Even in the precipitation-heavy Pacific Northwest, more frequent heatwaves are threatening a key source of water supply. A Washington State University study that intended to look at snow melting under a single, extreme event, the 2021 “heat dome,” instead revealed an alarming, longer-term rising trend of successive heatwaves melting snowpack earlier in the year.
The findings have implications for many areas worldwide that are dependent on snow-capped mountains to provide summer water since heatwaves have been on the rise globally.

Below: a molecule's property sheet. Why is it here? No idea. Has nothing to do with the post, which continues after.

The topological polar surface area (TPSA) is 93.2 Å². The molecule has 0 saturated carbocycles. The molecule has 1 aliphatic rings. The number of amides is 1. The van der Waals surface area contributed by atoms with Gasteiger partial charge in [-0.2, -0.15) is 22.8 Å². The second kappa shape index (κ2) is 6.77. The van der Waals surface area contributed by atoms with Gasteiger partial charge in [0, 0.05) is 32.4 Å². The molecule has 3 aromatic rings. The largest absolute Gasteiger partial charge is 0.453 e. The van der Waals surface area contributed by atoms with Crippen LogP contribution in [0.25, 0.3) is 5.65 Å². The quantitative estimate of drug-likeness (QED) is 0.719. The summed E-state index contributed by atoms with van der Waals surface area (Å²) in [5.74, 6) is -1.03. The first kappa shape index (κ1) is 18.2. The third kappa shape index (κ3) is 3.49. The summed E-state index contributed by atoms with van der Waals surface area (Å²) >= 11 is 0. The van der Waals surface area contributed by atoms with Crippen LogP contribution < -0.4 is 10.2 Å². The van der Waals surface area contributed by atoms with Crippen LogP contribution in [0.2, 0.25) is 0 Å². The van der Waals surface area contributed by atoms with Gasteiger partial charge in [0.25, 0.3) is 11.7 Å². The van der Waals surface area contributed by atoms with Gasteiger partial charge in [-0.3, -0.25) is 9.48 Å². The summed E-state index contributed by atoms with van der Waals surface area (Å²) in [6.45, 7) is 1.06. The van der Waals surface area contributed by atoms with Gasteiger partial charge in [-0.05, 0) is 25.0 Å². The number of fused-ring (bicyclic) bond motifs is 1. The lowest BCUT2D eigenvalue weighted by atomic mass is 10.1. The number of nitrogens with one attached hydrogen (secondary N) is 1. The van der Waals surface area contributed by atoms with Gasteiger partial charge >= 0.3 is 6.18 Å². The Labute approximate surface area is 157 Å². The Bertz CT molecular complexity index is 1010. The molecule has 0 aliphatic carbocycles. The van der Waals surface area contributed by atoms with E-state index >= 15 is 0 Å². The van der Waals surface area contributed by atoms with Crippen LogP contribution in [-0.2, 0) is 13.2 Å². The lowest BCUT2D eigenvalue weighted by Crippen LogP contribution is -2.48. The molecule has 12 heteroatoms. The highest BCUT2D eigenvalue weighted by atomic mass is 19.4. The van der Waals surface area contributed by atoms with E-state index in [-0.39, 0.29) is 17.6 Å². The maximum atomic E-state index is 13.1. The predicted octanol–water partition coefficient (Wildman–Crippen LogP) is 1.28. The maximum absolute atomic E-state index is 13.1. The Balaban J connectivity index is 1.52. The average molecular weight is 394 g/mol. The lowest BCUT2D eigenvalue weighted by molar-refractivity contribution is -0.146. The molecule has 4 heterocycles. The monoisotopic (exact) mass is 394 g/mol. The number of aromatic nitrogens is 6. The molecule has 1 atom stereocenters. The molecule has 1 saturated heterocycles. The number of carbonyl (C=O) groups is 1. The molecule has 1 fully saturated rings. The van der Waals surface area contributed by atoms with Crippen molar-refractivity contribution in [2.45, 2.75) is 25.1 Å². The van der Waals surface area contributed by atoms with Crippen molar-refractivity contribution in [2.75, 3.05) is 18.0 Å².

“Short-term events like heatwaves have had an under-appreciated impact on accelerating snow melt, and cumulatively, they can amplify each other,” said Luke Reyes, a doctoral student in WSU’s School of the Environment, and lead author of the study published in npj Climate and Atmospheric Science.
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